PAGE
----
# ECE 641 Fall 2008 Professor Bouman

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## Errors in the notes

Dear ECE 641 Student, It would GREAT if you could post errors you find in my notes here.

Thanks.

Prof. Bouman

Errors version dated September 3 2008

• Please swap the exponents in (Bernoulli)PMF equation on page 12.
• Please correct the posterior variance on page 19 (middle of the page): Assignment for "a" after the line "More specifically ...".

Dalton

Errors version dated September 5 2008

• I believe the definition of the conditional expectation on page 8 is not true, possibly what was meant was: $E[X|Y=y]=\int_\mathbb{R} x dF(x|Y=y)$. (Also, less significantly, the pdf/cdf definitions are swapped.)
• On page 15, it may be worthwhile to note that an estimator with minimum MSE is not necessarily efficient (since we are omitting the fact that efficiency is actually defined in terms of achieving the CRLB).
• I believe the expected cost (page 17) should be $\hat{C}(x)=E[C(x,T(Y))|X=x]=C\left(x,\int_{\mathbb{R}^n} T(y)p_{Y|X}(y|x)dy\right)$

Josh

Errors version dated September 7 2008

• Since the exponents in the PMF equation on Page 12 has been swapped, I believe the equation on the next page (Example 2.1.2) needs to have its exponents swapped also since it's the same PMF.

Alfa

Errors Lab 3

• Note: the following discussion uses prefix notation instead of infix (so everything 'reads' like functions). It may be overkill, but I want to be notationally explicit.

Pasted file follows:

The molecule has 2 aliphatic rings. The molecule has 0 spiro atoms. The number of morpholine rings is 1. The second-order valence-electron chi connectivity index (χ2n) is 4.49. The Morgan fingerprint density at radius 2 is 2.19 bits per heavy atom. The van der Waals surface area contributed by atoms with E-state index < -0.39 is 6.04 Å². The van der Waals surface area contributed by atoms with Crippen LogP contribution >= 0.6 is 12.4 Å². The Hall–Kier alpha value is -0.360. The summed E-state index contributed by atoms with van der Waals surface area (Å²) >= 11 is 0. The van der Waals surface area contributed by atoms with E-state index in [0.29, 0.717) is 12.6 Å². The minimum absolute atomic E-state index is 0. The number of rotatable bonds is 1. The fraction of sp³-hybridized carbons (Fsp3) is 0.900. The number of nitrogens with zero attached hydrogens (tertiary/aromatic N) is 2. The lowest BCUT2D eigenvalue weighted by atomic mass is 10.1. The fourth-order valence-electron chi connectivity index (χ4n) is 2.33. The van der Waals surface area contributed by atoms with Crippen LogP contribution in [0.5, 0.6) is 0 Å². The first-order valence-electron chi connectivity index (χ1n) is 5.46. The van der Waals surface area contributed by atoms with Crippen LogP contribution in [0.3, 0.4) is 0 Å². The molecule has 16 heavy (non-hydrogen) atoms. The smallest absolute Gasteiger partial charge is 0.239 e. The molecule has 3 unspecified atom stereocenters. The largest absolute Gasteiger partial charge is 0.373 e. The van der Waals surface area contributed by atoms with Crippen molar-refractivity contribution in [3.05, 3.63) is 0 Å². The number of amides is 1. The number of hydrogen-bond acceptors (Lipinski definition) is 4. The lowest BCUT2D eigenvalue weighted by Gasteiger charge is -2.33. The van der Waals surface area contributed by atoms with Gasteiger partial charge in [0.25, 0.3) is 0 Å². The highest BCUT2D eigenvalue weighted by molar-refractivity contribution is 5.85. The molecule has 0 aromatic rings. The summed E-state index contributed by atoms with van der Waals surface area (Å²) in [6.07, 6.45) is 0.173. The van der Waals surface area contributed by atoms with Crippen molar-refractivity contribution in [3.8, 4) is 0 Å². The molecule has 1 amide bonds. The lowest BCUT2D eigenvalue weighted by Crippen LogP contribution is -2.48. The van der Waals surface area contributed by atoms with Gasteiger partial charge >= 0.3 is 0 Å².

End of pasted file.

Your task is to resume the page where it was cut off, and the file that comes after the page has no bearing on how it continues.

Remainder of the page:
• In case anyone was listening to my comments regarding the lab, I want to correct my stated results. To recap, the conditional from which $W$ was drawn should indeed depend on the neighborhood using vales from $X^{(k+1)}$ and $X^{(k)}$ (the last pixel of the ordering will depend solely on a neighborhood of $X^{(k+1)}$). This conclusion still holds (and it darn well better!).
• However, I noticed that I made a mistake based on the bad use of dirac functions. To clarify, if boolean operators are a function of two reals, ie $\ne:\mathbb{R}^2\rightarrow \{0,1\}$ (with the typical interpretation) and

$\delta(x)=\begin{cases}0, & x\ne 0\\ 1, & x=0\end{cases}$

then $\delta(\ne\!(x,y)) \text{ iff } =\!(x,y)$. Anyway, my point is that as it is written, and under my interpretation, it is the complement of what it should be. If you replace all the $\delta$ of the lab with indicator function $I$ then things are less ambiguous. One could equivalently use: $1-\delta(x-y)$.

• Bottom-line: the particular choice of parameters listed in the questions results in all zeros or all ones with high probability.

Apologies for any confusion!

Josh

## Alumni Liaison

Abstract algebra continues the conceptual developments of linear algebra, on an even grander scale.

Dr. Paul Garrett